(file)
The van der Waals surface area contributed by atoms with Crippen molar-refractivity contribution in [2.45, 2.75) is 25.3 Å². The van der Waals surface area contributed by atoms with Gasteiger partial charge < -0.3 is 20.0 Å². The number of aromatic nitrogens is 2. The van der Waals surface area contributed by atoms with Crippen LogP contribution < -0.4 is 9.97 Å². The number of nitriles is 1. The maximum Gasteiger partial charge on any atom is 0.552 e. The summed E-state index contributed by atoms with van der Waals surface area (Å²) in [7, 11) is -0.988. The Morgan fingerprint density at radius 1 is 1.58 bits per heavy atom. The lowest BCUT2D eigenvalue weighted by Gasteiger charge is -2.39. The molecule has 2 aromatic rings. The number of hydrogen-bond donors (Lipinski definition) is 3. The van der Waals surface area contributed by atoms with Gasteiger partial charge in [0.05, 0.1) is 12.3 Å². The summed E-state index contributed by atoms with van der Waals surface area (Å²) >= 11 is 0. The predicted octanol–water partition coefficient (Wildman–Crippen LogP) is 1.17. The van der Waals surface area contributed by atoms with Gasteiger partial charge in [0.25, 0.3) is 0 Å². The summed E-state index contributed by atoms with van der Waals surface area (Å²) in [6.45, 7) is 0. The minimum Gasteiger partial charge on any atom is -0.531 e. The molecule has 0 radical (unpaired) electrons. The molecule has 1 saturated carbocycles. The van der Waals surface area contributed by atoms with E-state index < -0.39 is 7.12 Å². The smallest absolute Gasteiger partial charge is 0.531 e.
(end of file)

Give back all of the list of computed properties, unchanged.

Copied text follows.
The van der Waals surface area contributed by atoms with Crippen molar-refractivity contribution in [2.45, 2.75) is 25.3 Å². The van der Waals surface area contributed by atoms with Gasteiger partial charge < -0.3 is 20.0 Å². The number of aromatic nitrogens is 2. The van der Waals surface area contributed by atoms with Crippen LogP contribution < -0.4 is 9.97 Å². The number of nitriles is 1. The maximum Gasteiger partial charge on any atom is 0.552 e. The summed E-state index contributed by atoms with van der Waals surface area (Å²) in [7, 11) is -0.988. The Morgan fingerprint density at radius 1 is 1.58 bits per heavy atom. The lowest BCUT2D eigenvalue weighted by Gasteiger charge is -2.39. The molecule has 2 aromatic rings. The number of hydrogen-bond donors (Lipinski definition) is 3. The van der Waals surface area contributed by atoms with Gasteiger partial charge in [0.05, 0.1) is 12.3 Å². The summed E-state index contributed by atoms with van der Waals surface area (Å²) >= 11 is 0. The predicted octanol–water partition coefficient (Wildman–Crippen LogP) is 1.17. The van der Waals surface area contributed by atoms with Gasteiger partial charge in [0.25, 0.3) is 0 Å². The summed E-state index contributed by atoms with van der Waals surface area (Å²) in [6.45, 7) is 0. The minimum Gasteiger partial charge on any atom is -0.531 e. The molecule has 0 radical (unpaired) electrons. The molecule has 1 saturated carbocycles. The van der Waals surface area contributed by atoms with E-state index < -0.39 is 7.12 Å². The smallest absolute Gasteiger partial charge is 0.531 e.